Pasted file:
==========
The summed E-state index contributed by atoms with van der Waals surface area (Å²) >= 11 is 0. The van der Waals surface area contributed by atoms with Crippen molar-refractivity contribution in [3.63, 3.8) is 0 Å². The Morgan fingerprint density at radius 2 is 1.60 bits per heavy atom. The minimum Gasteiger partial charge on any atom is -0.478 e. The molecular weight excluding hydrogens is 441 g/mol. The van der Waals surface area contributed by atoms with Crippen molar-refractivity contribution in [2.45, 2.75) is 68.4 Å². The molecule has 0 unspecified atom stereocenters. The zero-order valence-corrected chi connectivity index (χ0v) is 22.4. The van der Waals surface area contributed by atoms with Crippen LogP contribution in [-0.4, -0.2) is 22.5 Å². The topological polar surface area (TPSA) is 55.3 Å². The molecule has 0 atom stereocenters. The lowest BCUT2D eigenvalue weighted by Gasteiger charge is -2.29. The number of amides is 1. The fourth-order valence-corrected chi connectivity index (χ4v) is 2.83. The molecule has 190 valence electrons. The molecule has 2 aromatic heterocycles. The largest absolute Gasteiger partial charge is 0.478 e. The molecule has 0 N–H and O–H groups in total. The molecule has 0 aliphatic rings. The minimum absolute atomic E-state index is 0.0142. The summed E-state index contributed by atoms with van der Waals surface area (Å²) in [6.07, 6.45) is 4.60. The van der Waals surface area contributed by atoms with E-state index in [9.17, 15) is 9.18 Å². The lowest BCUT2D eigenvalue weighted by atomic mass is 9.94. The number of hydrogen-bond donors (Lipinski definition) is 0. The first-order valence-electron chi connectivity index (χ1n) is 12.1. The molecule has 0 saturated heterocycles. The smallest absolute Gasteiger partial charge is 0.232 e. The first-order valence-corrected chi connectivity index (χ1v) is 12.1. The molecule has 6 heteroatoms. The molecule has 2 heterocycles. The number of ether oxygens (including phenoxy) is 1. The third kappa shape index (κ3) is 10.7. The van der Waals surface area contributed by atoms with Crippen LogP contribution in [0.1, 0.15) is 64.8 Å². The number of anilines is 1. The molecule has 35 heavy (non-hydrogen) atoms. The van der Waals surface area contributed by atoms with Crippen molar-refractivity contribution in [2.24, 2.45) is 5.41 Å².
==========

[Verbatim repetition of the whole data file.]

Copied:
The summed E-state index contributed by atoms with van der Waals surface area (Å²) >= 11 is 0. The van der Waals surface area contributed by atoms with Crippen molar-refractivity contribution in [3.63, 3.8) is 0 Å². The Morgan fingerprint density at radius 2 is 1.60 bits per heavy atom. The minimum Gasteiger partial charge on any atom is -0.478 e. The molecular weight excluding hydrogens is 441 g/mol. The van der Waals surface area contributed by atoms with Crippen molar-refractivity contribution in [2.45, 2.75) is 68.4 Å². The molecule has 0 unspecified atom stereocenters. The zero-order valence-corrected chi connectivity index (χ0v) is 22.4. The van der Waals surface area contributed by atoms with Crippen LogP contribution in [-0.4, -0.2) is 22.5 Å². The topological polar surface area (TPSA) is 55.3 Å². The molecule has 0 atom stereocenters. The lowest BCUT2D eigenvalue weighted by Gasteiger charge is -2.29. The number of amides is 1. The fourth-order valence-corrected chi connectivity index (χ4v) is 2.83. The molecule has 190 valence electrons. The molecule has 2 aromatic heterocycles. The largest absolute Gasteiger partial charge is 0.478 e. The molecule has 0 N–H and O–H groups in total. The molecule has 0 aliphatic rings. The minimum absolute atomic E-state index is 0.0142. The summed E-state index contributed by atoms with van der Waals surface area (Å²) in [6.07, 6.45) is 4.60. The van der Waals surface area contributed by atoms with E-state index in [9.17, 15) is 9.18 Å². The lowest BCUT2D eigenvalue weighted by atomic mass is 9.94. The number of hydrogen-bond donors (Lipinski definition) is 0. The first-order valence-electron chi connectivity index (χ1n) is 12.1. The molecule has 0 saturated heterocycles. The smallest absolute Gasteiger partial charge is 0.232 e. The first-order valence-corrected chi connectivity index (χ1v) is 12.1. The molecule has 6 heteroatoms. The molecule has 2 heterocycles. The number of ether oxygens (including phenoxy) is 1. The third kappa shape index (κ3) is 10.7. The van der Waals surface area contributed by atoms with Crippen LogP contribution in [0.1, 0.15) is 64.8 Å². The number of anilines is 1. The molecule has 35 heavy (non-hydrogen) atoms. The van der Waals surface area contributed by atoms with Crippen molar-refractivity contribution in [2.24, 2.45) is 5.41 Å².